Mylasa
Mylasa
A titular see of Asia Minor, suffragan of Aphrodisias, or Stauropolis, in Caria

Catholic Encyclopedia. . 2006.

Mylasa
    Mylasa
     Catholic_Encyclopedia Mylasa
    A titular see of Asia Minor, suffragan of Aphrodisias, or Stauropolis, in Caria. This city, the ancient capital of Caria, was the home of the kings of the province before that honour passed to Halicarnasus. It was situated on a fertile plain at the foot of mountain on which there are great quarries of the beautiful white marble which was used for the construction or decoration of the city's temples and other buildings. Mylasa was taken by Labienus in the civil wars. In the Greco-Roman period it enjoyed a season of brilliant prosperity, and the three neighbouring towns of Olymos, Labranda, and Euremos were included within its limits. Its finest temples were that dedicated to Zeus Osogoa, which recalled to Pausanias (VIII, x, 3) the Acropolis of Athens, and those of Zeus Karios and of Zeus Labrandenos, or Stratios (Strabo, XIV, ii, 23). Mylasa is frequently mentioned by the ancient writers. At the time of Strabo the city boasted two remarkable orators, Euthydemos and Hybreas. Various inscriptions tell us that the Phrygian cults were represented here by the worship of Sabazios; the Egyptian, by that of Isis and Osiris. There was also a temple of Nemesis.
    Among the ancient bishops of Mylasa, was St. Ephrem (fifth century), whose feast was kept on 23 January, and whose Relics were venerated in neighbouring city of Leuke. Cyril and his successor, Paul, are mentioned by Nicepborus Callistus (Hist., eccl., XIV, 52) and in the Life of St. Xene. Le Quien mentions the names of three other bishops (Oriens christianus, I, 921), and since his time the inscriptions discovered refer to two others, one anonymous (C.I.G., 9271), the other named Basil, who built a church honour of St. Stephen (Bulletin de correspondance hellenique, XIV, 616). The St. Xene referred to above was a noble virgin of Rome who, to escape the marriage which her parents wished to force upon her, donned male attire, left her country, changed her name Eusebia to that of Xene (stranger), and lived first on the island of Cos, then at Mylasa. The site of the city is now occupied by a little village called Milas, in Mylasa, inhabited by a few hundred schismatic Greeks, and containing some fine ruins. The Cyclopean walls surrounding the sacred enclosure of the temple of Zeus Osogoa are still visible, as well as a row of fourteen columns. Pococke (Travels, 11, 2), in the eighteenth century saw the temple of Augustus of Rome, the materials of which have since been taken by the Turks to build a mosque. There is also a two storied tomb, called Distega, believed to be a simplied copy of the famous tomb of Mausolus, who was native of Mylasa.
    CHANDLER, Asia Minor, 234; LEAKE, Asia Minor, 230, FELLOWS, Discoveries in Lycia, 67; RAMSAY, Historical Geography Asia Minor (London, 1890); IDEM, The Cities and Bishoprics of Phryria (Oxford, 1895); TEXIER, Asie Mineure (Paris, 1861), 648 ; LE BAS AND WADDINGTON, Inscriptions d'Asie Mineure, n. 380-482; Bulletin de Correspondance hellenique I, 32-36; V, 31- 41, 96-119; X, 433; XI, 459; XII, 8-37; XIV, 615-623; XV, 540-544; XIX, 615-623; XXII, 421-439; CALMELS in Echos d'Orient, II, 352-356; DESCHAMPS, Sur les routes d 'Asie (Paris, 1894), 324 sq.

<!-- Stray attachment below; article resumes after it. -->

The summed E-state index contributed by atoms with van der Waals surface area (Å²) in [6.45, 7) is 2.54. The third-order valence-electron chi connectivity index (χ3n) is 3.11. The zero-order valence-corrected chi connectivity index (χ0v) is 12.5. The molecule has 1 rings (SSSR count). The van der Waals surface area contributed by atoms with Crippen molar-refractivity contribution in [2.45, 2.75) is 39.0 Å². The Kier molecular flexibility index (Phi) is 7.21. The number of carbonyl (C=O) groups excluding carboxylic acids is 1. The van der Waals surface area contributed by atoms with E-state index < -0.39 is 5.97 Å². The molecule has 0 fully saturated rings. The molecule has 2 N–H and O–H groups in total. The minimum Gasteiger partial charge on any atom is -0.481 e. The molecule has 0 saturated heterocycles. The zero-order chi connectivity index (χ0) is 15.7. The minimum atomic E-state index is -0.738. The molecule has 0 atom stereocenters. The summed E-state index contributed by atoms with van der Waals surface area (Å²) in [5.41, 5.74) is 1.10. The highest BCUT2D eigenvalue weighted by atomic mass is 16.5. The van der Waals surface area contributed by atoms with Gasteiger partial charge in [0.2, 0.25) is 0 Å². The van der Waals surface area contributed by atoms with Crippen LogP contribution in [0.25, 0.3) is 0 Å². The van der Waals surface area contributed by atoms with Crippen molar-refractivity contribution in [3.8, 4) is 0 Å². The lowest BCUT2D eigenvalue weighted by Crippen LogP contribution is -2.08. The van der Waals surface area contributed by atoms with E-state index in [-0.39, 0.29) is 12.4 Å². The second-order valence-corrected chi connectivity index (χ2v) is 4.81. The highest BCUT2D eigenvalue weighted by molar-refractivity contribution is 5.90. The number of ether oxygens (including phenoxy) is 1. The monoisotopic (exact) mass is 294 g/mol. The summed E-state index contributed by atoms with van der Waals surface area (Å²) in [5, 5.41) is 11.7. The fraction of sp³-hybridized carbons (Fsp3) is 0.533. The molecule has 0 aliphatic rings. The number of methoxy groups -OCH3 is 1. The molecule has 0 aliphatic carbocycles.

S. SALAVILLE
    Transcribed by Joseph P. Thomas

The Catholic Encyclopedia, Volume VIII. — New York: Robert Appleton Company. . 1910.


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  • Mylasa — Mylasa,   antike Stadt in Karien, etwa an der Stelle der heutigen Stadt Milas (Provinz Muğla, Türkei), vor dem 4. Jahrhundert v. Chr. 5 km weiter südlich gelegen. Mylasa war unter persischer Herrschaft Sitz karischer Dynasten, die als Satrapen… …   Universal-Lexikon

  • MYLASA — urbs Cariae, a Mylaso Chrysaoris filio; hinc Mylasaeus. Steph. Item liberum Cariae oppidum, a Mylaso Aeoli abnepote. Plin. l. 5. c. 29. Ferrario Mylasa, vulgo Messi, urbs est Cariae, ad oram, a Mileto 30. Pass. in Austrum Bargyliam versus: vel… …   Hofmann J. Lexicon universale

  • Mylasa — Mylasa, bis auf Maussollos Residenz der karischen Fürsten, in einer kleinen Küstenebene gelegen, noch heute türk. Milâs, griech. Melisós genannt. Ihr gehörte das 11 km nördlicher gelegene Labranda mit einem berühmten Heiligtum des Zeus …   Meyers Großes Konversations-Lexikon

  • Mylasa — Milas Hilfe zu Wappen …   Deutsch Wikipedia

  • Mylasa (Titularbistum) — Mylasa (ital.: Milasa) ist ein Titularbistum der römisch katholischen Kirche. Es geht zurück auf einen untergegangenen Bischofssitz in der antiken Stadt Mylasa in der kleinasiatischen Landschaft Karien. Der Bischofssitz war der Kirchenprovinz… …   Deutsch Wikipedia

  • Mylasa and Melanoudion — The Theme of Mylasa and Melanoudion (Greek: θέμα Μυλά[σ]σης και Μελανουδίου) was a Byzantine province (thema) in southwestern Asia Minor (modern Turkey) in the 12th and 13th centuries. It is first attested in 1127/1128, and was probably created… …   Wikipedia

  • Eukles von Mylasa — (griechisch Εὐκλῆς) war ein kleinasiatisch hellenistischer Erzbildner des 4. Jahrhunderts v. Chr. Eukles von Mylasa stammte aus Kleinasien, war aber im 4. Jahrhundert v. Chr. in Kamiros auf Rhodos tätig. Plinius der Ältere[1] zählt ihn in… …   Deutsch Wikipedia

  • МИЛАСЫ —    • Mylāsa,          τὰ Μύλασα (у Геродота и Полибия Μύλασσα), самый большой и прекрасный город во внутренней Карии, в 80 стадиях от берега, столица древних царей. Римляне объявили его свободным, но позже город пострадал от разрушения некоторых …   Реальный словарь классических древностей

  • Milas — For other uses, see Milas (disambiguation). Milas   District   …   Wikipedia

  • Labranda — Pour les articles homonymes, voir Labrande. Labranda (grc) Λάϐραυνδα …   Wikipédia en Français

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